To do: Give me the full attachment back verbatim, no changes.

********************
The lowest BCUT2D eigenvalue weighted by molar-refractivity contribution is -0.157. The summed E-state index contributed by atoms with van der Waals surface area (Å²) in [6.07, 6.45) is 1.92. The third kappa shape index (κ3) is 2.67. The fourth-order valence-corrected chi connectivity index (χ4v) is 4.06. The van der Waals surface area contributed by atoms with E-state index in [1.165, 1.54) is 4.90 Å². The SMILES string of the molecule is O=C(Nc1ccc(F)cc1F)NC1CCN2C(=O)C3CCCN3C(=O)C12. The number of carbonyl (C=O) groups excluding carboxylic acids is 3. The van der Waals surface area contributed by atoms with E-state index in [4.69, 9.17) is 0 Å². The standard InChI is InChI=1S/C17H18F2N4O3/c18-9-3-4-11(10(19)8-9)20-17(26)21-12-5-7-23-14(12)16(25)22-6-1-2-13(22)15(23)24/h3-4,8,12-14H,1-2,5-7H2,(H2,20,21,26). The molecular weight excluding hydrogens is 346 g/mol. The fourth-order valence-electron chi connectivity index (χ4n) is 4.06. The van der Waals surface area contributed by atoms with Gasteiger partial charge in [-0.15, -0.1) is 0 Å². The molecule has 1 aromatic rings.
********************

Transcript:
The lowest BCUT2D eigenvalue weighted by molar-refractivity contribution is -0.157. The summed E-state index contributed by atoms with van der Waals surface area (Å²) in [6.07, 6.45) is 1.92. The third kappa shape index (κ3) is 2.67. The fourth-order valence-corrected chi connectivity index (χ4v) is 4.06. The van der Waals surface area contributed by atoms with E-state index in [1.165, 1.54) is 4.90 Å². The SMILES string of the molecule is O=C(Nc1ccc(F)cc1F)NC1CCN2C(=O)C3CCCN3C(=O)C12. The number of carbonyl (C=O) groups excluding carboxylic acids is 3. The van der Waals surface area contributed by atoms with E-state index in [4.69, 9.17) is 0 Å². The standard InChI is InChI=1S/C17H18F2N4O3/c18-9-3-4-11(10(19)8-9)20-17(26)21-12-5-7-23-14(12)16(25)22-6-1-2-13(22)15(23)24/h3-4,8,12-14H,1-2,5-7H2,(H2,20,21,26). The molecular weight excluding hydrogens is 346 g/mol. The fourth-order valence-electron chi connectivity index (χ4n) is 4.06. The van der Waals surface area contributed by atoms with Gasteiger partial charge in [-0.15, -0.1) is 0 Å². The molecule has 1 aromatic rings.